I got such beautifully colorful results when I shot with my Kodak Brownie Starmatic last year that I knew I’d want to try a roll of black-and-white film in it. At the time, Croatian film producer Efke still made a black-and-white stock in size 127, the last one in the world. I ordered two rolls. And then their equipment promptly broke down, and the company decided to throw in the towel. At least I decided to buy before the film became unavailable.
The Starmatic was among the most expensive Brownies ever made, costing $34.50 in 1959. That’s equivalent to $277 in 2013. The Starmatic cost so much because it offered automatic exposure, an unheard-of luxury feature among Brownies. It used a selenium meter to vary aperture (down to only f/8) around its single shutter speed, which is probably 1/30 or 1/60 sec. It adjusted for the film speed you set using a dial atop the camera, from 32 to 125 ASA. The ISO 100 Efke seemed like a perfect match for this little plastic camera.
Yet after I shot the roll, I got a set of muddy, low-contrast prints back from the processor. I use Dwayne’s to process my 127 film, and they don’t scan 127 negatives. My scanner doesn’t handle 127 negatives, either, so I have Dwayne’s make prints, which I scan.
Last time I used the Starmatic I put ISO 160 Kodak Portra in it. I set the film speed to max, 125, and hoped for the best – and got very nicely exposed images. Perhaps the selenium meter in my Starmatic is a little weak, and I would get better results with the Efke 100 if I set the Starmatic to 80 or 64. I am also curious whether I’d get better results if I scanned my negatives rather than the prints. I’ve wanted a scanner that can handle medium-format negatives, as my Epson V300 is limited to 35mm; maybe now’s the time to finally buy.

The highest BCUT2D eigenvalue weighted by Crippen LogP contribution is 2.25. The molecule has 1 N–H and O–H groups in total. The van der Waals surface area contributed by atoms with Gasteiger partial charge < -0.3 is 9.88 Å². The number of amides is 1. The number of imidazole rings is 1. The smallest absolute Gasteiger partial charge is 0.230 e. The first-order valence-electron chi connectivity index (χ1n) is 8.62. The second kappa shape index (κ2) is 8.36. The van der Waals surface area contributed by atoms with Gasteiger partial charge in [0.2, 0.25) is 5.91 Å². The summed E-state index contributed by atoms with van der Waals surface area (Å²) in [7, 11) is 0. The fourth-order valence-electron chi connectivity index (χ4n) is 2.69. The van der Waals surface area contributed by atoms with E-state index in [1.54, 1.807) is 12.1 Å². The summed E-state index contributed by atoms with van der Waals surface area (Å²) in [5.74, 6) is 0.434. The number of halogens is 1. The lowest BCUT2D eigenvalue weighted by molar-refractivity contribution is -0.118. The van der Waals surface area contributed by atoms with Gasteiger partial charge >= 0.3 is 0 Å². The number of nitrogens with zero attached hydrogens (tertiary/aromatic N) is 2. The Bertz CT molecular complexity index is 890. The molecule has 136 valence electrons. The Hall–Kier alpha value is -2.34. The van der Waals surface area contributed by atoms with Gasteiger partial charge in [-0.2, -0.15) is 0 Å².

I fiddled with my print scans in Photoshop Elements. This helped, but didn’t entirely solve the muddiness. Here are the photos I liked best from this roll. I shot this tire among the rolls of hay near an abandoned, unfinished bridge.
My friend Dawn lives out in the boonies and she keeps two of her neighbor’s horses on her property. Here’s one of them.
When I walked the streets of Indianapolis with my Polaroid SX-70, I wore the Brownie around my neck, too. I thought this tree was dramatic, so I shot it.
I finished the roll at home after work, as the sun was starting to set.
You can see more photos from this roll, as well as the roll of Portra 160 I shot, and a scan of a Kodacolor II print from another Starmatic I owned when I was a teenager, in my Kodak Brownie Starmatic gallery.